Although a preliminary discussion of this topic cam up in another discussion, it was somewhat off-post and I thought it useful to focus the discussion on the best means to model enhanced heat exchange tubes (such as Turbo-Chill manufactured by Wolverine www.wlv.com) in Flow. Analysis of heat exchange in bare tubes without any internal or external enhancements is very straightr forward. The below example illustrates the effect of a bare tube with 2.5 GPM of water at 40 F. passing 1200 mm (47 in.) through a "tank" full of water at 100 F. :
With a bare 3/4" copper tube, as shown in the left image, chilled water increased in temperature from 40 F. to an average temperature of 44.8 F. The image on the right depicts a 3/4" copper tube that is enhanced with twelve internal spirals and "fins" spaced at approximately 24 per inch of tube length. With these enhancements the water heats up from 40 F. to 46.5 F. The simulation on the left takes about 10 minutes of processing time utilizizng four cores. The simulation on the right takes a little over ten hours of processing time utilizing 4 cores (initial mesh of 6). Typical commercial heat exhangers such as this utilize 200 to 500 or more such tubes and are arranged so that they will pass through the liquid 2-4 times or more, and with much less tempere difference than is shown above. To simulate a four pass arrangement there would be four such tubes connected in a serpentine manner, and each tube would be at least twice as long. I wouold estimate processsing time to be about 80 hours if enhanced tubes are used. Not insignificant when it is desired ti investigate a number of tube sizes and fluid variables.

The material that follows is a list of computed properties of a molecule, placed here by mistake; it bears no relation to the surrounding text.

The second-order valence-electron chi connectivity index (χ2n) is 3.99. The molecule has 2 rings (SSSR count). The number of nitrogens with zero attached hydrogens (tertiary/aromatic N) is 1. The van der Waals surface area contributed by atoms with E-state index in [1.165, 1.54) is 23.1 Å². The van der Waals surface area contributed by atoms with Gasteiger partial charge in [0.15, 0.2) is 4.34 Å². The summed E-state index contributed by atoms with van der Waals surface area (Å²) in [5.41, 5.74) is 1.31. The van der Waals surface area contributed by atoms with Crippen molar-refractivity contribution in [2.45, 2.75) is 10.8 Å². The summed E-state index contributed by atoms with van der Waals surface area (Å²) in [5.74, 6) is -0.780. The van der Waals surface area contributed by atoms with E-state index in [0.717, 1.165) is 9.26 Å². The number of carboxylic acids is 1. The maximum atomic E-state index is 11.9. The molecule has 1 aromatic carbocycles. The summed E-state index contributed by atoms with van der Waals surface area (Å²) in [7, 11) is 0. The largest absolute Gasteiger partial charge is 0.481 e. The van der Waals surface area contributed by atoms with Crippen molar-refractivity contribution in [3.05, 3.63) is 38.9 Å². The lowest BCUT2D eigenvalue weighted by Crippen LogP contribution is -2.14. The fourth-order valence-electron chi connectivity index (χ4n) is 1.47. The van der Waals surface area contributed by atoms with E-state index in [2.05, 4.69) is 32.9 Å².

Jared Conway suggested using a porous media to replace the fins on the tubes. To do this I modeled the porous media with a thermal conductivity about 4 time that of copper for starters. I did obtain a result that closely matched the result obtained witht he enhanced tubes:
I was able to converge the leaving water temperature of 46.5 F.so it would appear that the porous is a very good approximation.
thanks, Jared. The simulation time reduces to about four hours which is also helpful, but still scales to a large number.
Perhaps some of you might share the extent that you have scaled your results in Flow and still get a result that can be trusted.